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I'm looking for an algorithm that can partition a rectangle into N smaller rectangles, at random. N will be small (on the order of 5-10 in most cases). It need not be uniformly at random, but at the very least, I'd like to avoid algorithms which completely exclude interesting classes of partitions.

One algorithm I've come across a few times (including a question on Math.SE about the number of ways to do n partitions), is to randomly divide the rectangle in two by drawing an horizontal or vertical line across it, then do the same thing recursively to the resulting smaller rectangles until you get what you want.

The trick here is that although you can get a number of different partitions using this scheme:

binary partitionings

There are some ways of dividing a rectangle into smaller rectangles that this method will never produce:

enter image description here

You can easily see that the divide-and-conquer partitioning will never generate the above, because there's no line that could possibly be the first cut, since no single straight line divides the entire square into two smaller rectangles.

So basically I'm looking for an algorithm to randomly divide a rectangle up into N smaller rectangles, where the results meet the following criteria:

  • Partitioned into exactly N smaller rectangles
  • Everything must actually be a rectangle (no L shapes, etc)
  • No empty space left over

The algorithm as a whole should meet the following criteria:

  • There is no valid partitioning that the algorithm is incapable of producing
  • Can be biased towards certain types of configurations, though the less bias the better.
  • Preferably works with integer indices.
  • Does not operate by generating all possible partitions and then picking one at random.

I don't care about asymptotic complexity much, because I'll be working with small numbers.

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  • $\begingroup$ Are we on a discrete grid, or in continuous space? For instance, in your examples the large square is 4x4 cells and each subrectangle is composed of some number of 1x1 cells (but you never cut a cell in the middle). Are you assuming you want a random distribution over partitions like this, or do you allow other kinds of distributions (e.g., a very skinny rectangle that doesn't have an integer height/width)? Also, you say N will be small; will the dimensions of the large rectangle also be fairly small? $\endgroup$ – D.W. Jan 7 '17 at 18:06
  • $\begingroup$ @D.W. I'm flexible in this regard. The only real restriction is that the algorithm must support a minimum partition size (relative to the size of the whole rectangle), as this is for a game and these regions need to be visible and clickable. For a discrete grid, this is trivial to ensure. Continuous spaces could allow for some neat extras (like a region whose size is not a whole multiple of the minimum), but avoiding vanishingly small regions is more important. Likewise, I'm willing to limit myself to small rects (and scale up afterwards), but supporting large rects would be even better. $\endgroup$ – philomory Jan 7 '17 at 19:49
  • $\begingroup$ @philomory Well, if the rectangles are going to be displayed on screen, their co-ordinates are going to have to be rounded to integers. So they may as well be integers, right? $\endgroup$ – David Richerby Jan 12 '17 at 13:16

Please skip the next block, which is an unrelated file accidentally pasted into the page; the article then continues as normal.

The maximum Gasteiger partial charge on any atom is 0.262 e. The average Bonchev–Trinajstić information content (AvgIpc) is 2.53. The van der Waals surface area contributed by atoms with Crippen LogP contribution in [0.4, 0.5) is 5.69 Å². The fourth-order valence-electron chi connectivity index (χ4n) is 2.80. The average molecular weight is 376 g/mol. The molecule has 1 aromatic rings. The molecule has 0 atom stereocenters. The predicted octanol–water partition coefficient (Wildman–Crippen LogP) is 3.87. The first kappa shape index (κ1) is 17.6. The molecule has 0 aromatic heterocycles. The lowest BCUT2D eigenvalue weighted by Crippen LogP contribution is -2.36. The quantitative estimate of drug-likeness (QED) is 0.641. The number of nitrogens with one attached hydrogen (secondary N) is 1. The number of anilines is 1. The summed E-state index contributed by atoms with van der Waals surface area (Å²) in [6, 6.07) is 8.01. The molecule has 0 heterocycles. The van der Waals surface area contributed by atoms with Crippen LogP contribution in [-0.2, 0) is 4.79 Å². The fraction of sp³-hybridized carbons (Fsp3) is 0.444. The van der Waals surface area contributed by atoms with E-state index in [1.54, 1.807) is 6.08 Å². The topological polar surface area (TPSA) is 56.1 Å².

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Here's a simple idea that I believe can generate all partitions. There are two types of subdivisions:

  1. Given a rectangle, randomly generate a horizontal or vertical line to partition it into two subrectangles. (The usual "split in two" rule.)
  2. Given a rectangle, randomly generate a rectangle that fits inside it. Consider the 4 corners of this inner contained rectangle: for each of them, flip a coin and draw a line from this corner outwards towards the outer containing rectangle, with the direction of the line (horizontal or vertical) being determined by what the coin says. Regardless of the directions of the 4 lines, the result will always be 5 rectangles. (Some partitions that can be generated by rule 1 can also be generated this way -- in fact, only 2 of the 16 possible configurations of lines will produce partitions that could not be produced by rule 1.)

At any point in time you will have a set of rectangles (initially, just the original one). Randomly choose one to subdivide (or you could, e.g., choose the biggest, etc.), flip a coin to decide which of the two rules to apply to it, and then apply that rule; keep doing this until you have $n$ rectangles.

Disclaimer: I have no idea how to even think about the set of all partitions, let alone whether the above procedure generates them all with equal probability... Probably not.

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  • $\begingroup$ I haven't had a chance to implement this yet, but I think it's going to suit my needs well. If the probabilities seem too wildly off, I have some ideas for how to balance it out a bit using weighting. $\endgroup$ – philomory Jan 13 '17 at 20:58
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(Disclaimer : I have not thought about throughly nor tested this idea ) ... Why not keep track of the largest available area amongst all of the sections, pick the one with the maximum area and draw a random line segment (either vertical or horizontal) within that selected bounding area. This would create two new section and recurse.

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    $\begingroup$ This is exactly the scheme that's rejected in the question because it can't generate the fourth example. $\endgroup$ – David Richerby Jan 12 '17 at 13:53

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